Thought Leadership Feb 1, 2023

Jacobs AgilePod®-26: Innovation Takes to the Skies

Jacobs’ Director of Airborne Programs, Dr. Anthony DeLuca showcases high-flying innovation in the following piece about Jacobs’ AgilePod®-26, a standards-based multi-mission pod designed to carry Intelligence, Surveillance, and Reconnaissance (ISR) and Over The Horizon (OTH) communications payloads, capable of being flown on Defense Department patrol class and civilian derivative aircraft.

  • AgilePod-26
  • AgilePod in use
  • AgilePod moving
  • AgilePod

The U.S. Department of Defense (DoD) has a well-documented history of delivering critical technological advancements to our warfighting heroes, shaping the course of modern warfare since the early 20th century. The United States has unrivaled intellectual capabilities to solve evolving and challenging operational problems.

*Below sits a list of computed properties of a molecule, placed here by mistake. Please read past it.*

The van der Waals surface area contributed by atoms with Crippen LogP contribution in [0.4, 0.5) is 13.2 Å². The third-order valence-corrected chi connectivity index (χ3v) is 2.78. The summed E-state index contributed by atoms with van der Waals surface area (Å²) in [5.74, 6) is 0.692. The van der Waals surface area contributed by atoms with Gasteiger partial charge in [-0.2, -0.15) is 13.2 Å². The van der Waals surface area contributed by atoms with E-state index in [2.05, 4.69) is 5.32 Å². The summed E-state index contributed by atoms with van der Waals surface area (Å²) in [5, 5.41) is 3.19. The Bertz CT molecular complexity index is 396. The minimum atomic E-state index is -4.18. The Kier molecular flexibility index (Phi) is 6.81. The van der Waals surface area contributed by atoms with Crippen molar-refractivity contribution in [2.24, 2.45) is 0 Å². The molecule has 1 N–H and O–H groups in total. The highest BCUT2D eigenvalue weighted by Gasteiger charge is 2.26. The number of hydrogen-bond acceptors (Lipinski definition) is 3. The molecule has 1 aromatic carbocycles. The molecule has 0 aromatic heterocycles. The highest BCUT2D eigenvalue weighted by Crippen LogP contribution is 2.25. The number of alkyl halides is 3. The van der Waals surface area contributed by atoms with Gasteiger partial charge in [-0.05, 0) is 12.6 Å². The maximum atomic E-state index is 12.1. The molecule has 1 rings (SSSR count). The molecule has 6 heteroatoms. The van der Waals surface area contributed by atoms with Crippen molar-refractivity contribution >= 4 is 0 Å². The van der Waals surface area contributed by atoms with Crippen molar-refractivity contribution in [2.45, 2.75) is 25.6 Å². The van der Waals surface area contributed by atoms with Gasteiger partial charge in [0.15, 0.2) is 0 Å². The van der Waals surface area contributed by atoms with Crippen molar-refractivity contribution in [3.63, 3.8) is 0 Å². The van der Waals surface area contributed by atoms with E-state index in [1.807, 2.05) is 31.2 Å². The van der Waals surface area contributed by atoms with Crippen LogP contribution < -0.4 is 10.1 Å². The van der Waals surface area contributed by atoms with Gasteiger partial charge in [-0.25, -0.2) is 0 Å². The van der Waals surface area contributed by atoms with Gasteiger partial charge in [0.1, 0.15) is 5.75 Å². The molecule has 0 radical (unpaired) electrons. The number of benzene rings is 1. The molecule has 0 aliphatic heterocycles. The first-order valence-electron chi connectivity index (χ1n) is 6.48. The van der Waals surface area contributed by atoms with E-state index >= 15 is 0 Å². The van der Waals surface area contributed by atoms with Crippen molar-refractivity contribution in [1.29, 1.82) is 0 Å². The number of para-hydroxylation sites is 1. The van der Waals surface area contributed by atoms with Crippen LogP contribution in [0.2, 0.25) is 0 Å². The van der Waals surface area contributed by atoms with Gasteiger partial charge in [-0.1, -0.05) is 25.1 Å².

The nature of the government’s system of checks-and-balances, however, has resulted in delivering new technologies and weapon systems over-budget and often late to need. This is because the defense acquisition system is comprised of a highly regulated procurement, development, test and qualification process designed for large generational procurements that expect levels of quality necessary to deliver decades of service. Regrettably, the acquisition process is not terribly responsive to other needs with less stringent requirements and more urgent delivery.

The Jacobs AgilePod®-26 (AP-26) attempts to address the problem of long acquisition and fielding timelines and cost prohibitive procurements. The Jacobs-designed AgilePod will cut years off the DoD airborne sensor payload integration and certification acquisition timeline and will aggressively eliminate cost prohibitive aircraft certifications – it is a true capability delivery model.

A persistent impediment that airborne store designers must account for when introducing a new capability to the military flight community is obtaining an airworthiness certification (AWC). The AWC process has matured and evolved since the beginning of armed aerial combat to minimize operational risk and avert mishaps to protect the aircrew and the aircraft. Though it is a necessary and critical process, it is also a time consuming and expensive process that can take several years to complete.